A) Perfusion polar maps of SPECT-MPI at stress and rest show largely reversible anteroapical perfusion defect. (B) 3D volume-rendered CTA images show coronary vessel tree with stenosis of mid LAD and proximal stenosis of first diagonal branch. (C) Fused 3D SPECT/CT images are able to identify stenosis as functionally relevant lesions. (D) Findings were confirmed by coronary angiography.
SPECT involves the use of an imaging device (a gamma camera) and a radiotracer that is injected into the patient’s bloodstream and accumulates in a target organ or attaches to specific cells. As the camera rotates around the patient, it detects the radiotracer and creates three-dimensional images that show how it is distributed in the body. This distribution pattern reveals information on blood flow and how organs and tissues are functioning.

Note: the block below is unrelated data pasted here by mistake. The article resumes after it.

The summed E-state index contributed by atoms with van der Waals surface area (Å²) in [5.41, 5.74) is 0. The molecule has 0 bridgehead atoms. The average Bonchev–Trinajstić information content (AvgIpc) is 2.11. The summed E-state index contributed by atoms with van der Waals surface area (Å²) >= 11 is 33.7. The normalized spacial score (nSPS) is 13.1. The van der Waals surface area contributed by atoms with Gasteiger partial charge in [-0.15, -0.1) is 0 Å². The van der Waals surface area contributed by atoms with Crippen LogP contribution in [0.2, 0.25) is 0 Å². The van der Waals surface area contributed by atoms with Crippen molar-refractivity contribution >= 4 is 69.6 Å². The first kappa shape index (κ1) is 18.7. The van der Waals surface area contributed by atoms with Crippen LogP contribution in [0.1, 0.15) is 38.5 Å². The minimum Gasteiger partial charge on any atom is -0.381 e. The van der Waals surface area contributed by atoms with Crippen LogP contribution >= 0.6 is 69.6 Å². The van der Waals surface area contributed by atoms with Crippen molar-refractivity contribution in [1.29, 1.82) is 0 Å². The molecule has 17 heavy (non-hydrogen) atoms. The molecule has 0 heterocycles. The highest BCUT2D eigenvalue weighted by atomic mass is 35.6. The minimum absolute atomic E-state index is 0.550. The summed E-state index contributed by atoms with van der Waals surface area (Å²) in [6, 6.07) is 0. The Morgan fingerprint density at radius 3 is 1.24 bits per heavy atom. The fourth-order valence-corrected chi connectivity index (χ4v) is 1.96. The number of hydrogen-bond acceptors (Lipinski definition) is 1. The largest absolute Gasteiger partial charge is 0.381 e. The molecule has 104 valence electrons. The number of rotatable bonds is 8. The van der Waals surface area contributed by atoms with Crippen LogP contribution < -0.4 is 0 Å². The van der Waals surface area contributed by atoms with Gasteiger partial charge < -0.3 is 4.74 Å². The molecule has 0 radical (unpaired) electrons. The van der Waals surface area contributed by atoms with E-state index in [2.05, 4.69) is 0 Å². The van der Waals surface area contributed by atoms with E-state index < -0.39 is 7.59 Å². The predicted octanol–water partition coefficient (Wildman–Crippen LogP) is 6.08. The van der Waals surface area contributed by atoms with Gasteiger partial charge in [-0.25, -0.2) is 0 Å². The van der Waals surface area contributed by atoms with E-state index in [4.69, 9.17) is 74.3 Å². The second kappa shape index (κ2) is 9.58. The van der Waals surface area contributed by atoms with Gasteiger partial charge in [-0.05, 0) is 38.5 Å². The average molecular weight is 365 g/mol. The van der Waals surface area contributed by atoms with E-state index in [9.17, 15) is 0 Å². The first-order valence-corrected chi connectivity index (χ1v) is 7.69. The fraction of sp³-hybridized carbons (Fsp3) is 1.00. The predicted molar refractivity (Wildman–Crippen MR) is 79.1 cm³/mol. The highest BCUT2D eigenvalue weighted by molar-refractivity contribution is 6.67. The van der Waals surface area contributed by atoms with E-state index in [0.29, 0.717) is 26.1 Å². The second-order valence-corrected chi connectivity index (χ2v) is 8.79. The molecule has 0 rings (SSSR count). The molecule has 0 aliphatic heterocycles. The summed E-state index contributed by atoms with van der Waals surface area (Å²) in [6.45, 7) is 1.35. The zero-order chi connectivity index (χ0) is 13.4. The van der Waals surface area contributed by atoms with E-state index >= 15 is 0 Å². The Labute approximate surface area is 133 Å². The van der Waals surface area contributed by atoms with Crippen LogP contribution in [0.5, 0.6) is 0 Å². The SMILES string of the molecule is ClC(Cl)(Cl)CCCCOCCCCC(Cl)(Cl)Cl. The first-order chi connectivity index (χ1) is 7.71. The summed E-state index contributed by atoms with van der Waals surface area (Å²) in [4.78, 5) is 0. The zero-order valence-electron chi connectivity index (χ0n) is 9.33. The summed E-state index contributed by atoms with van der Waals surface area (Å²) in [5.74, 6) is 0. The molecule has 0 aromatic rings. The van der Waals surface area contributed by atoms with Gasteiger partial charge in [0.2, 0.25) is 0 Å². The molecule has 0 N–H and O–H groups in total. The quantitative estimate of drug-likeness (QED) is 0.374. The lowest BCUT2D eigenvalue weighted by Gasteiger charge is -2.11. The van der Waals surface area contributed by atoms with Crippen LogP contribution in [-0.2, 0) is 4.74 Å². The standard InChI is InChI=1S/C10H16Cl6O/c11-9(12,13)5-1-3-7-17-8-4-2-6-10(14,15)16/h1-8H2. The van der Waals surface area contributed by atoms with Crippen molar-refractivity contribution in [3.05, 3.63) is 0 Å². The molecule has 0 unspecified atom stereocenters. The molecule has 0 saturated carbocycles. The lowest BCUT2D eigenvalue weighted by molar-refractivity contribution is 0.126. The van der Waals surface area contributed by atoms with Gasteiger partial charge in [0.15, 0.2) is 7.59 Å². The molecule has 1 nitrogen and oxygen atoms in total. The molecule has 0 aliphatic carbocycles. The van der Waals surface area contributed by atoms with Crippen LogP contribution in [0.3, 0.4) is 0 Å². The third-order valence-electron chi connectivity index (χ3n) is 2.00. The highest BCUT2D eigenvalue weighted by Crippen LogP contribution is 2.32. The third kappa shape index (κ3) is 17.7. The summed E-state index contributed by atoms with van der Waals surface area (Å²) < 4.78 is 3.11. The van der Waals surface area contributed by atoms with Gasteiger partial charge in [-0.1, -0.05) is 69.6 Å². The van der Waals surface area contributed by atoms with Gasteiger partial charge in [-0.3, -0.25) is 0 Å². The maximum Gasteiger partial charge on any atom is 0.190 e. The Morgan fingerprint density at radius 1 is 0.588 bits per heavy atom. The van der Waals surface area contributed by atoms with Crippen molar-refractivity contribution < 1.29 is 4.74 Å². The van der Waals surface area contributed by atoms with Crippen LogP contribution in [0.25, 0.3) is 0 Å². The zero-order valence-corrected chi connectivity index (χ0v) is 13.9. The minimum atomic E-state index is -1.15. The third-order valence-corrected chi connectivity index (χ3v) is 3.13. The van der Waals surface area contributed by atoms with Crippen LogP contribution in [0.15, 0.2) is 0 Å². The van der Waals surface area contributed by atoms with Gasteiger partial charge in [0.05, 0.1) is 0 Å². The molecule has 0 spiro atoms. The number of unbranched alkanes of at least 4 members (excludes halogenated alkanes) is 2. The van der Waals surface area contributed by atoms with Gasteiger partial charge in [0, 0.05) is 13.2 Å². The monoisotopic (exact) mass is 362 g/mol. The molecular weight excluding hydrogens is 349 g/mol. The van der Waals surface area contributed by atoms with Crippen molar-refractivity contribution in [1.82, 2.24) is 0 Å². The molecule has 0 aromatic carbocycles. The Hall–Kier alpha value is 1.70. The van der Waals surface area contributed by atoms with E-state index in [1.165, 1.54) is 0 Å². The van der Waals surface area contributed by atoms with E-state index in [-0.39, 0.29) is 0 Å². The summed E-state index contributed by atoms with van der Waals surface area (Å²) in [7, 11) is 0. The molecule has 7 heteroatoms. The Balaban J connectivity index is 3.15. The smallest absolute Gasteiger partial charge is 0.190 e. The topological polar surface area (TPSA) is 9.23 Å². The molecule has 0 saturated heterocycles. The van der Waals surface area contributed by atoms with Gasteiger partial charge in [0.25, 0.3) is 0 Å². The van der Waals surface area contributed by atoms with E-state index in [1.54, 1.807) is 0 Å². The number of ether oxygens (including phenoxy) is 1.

SPECT imaging is often fused with three-dimensional images of the heart produced by MPI to reveal the flow of blood through the coronary arteries and the heart itself.